It doesn’t take much consideration or imagination for anyone to understand that there’s more to learning than its constituent parts: more than any of the qualifications that mark its presence and more than the mental health, trust and cohesion outcomes that are left in its wake. It feeds and invests in the soul: manifesting in our identity, our consciousness and our relationships. If ever there was a silver bullet that makes most things better, it’s learning: of course it is! But it’s so difficult to maintain an understanding of that in policy amongst the noise of the busy transactions in public service – in part because its benefits don’t sit neatly within the realms of one policy space. By nature, it is without boundaries, and yet all these “parts” of local systems are so busy trying to integrate, they fail to see what’s right under their noses. We needed to immerse ourselves in the rich history of adult learning and to validate that nebulous truth; we needed to be in company with an expert. And so we were fortunate that our tonic came in the form of Professor John Holford who met us in a very noisy café and tried very hard to understand why these four people from Rochdale Borough Council were so excited to have come to his exhibition: a tardis-like expanding mass of knowledge and power in the Lakeside arts centre.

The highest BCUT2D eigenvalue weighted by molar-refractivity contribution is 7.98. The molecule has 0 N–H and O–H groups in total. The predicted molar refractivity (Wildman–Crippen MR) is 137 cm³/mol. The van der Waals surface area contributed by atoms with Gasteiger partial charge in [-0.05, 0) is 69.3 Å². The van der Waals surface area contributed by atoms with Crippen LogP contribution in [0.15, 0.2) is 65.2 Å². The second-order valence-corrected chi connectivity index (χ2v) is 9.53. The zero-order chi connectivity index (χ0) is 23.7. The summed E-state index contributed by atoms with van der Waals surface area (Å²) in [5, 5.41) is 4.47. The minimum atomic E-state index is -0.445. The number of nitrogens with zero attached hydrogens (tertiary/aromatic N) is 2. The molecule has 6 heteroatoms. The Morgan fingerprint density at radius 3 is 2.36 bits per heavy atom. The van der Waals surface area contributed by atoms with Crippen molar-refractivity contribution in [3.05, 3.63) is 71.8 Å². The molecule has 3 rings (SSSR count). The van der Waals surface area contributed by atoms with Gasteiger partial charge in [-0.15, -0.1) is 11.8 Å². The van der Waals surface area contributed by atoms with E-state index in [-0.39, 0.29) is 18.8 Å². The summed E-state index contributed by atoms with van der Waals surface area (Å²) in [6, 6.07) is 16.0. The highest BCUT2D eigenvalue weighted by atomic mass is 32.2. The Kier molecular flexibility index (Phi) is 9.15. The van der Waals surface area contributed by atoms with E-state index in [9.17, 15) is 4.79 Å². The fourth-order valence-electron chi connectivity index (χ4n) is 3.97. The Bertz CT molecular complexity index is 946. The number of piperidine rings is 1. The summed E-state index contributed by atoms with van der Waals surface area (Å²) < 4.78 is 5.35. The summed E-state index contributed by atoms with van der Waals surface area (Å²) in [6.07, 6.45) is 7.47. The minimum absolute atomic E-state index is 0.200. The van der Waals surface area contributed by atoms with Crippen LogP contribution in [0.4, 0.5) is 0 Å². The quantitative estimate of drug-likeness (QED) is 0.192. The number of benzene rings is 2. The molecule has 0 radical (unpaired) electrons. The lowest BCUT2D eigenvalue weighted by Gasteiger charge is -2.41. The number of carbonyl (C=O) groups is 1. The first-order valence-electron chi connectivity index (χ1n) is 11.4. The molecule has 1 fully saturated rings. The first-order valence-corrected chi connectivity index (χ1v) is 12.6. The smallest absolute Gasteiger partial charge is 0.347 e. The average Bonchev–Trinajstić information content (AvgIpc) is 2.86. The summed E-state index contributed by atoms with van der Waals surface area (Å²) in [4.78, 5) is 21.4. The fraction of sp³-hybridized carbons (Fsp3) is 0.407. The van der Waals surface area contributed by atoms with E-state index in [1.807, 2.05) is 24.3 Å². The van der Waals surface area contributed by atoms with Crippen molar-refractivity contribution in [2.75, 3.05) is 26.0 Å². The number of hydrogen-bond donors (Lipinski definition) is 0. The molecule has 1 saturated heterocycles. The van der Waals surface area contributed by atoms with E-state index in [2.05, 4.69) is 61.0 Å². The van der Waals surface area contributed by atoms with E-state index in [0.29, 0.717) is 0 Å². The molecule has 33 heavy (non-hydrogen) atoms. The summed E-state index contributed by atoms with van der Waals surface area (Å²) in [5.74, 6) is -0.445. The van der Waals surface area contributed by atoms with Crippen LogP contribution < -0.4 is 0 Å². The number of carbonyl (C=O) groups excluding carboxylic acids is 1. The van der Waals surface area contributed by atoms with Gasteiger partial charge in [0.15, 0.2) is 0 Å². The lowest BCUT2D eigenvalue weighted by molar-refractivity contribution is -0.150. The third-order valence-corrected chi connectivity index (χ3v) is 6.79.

It celebrated many things through telling the story of the work of the “extra mural” work of Nottingham University, instigated by Professor Robert Peers, who set up a sprawling adult learning provision across the Midlands with the support of the Workers’ Educational Association (WEA): developing what became these great, democratised spaces, tutorial groups and circles, distributing the power to release all the good things.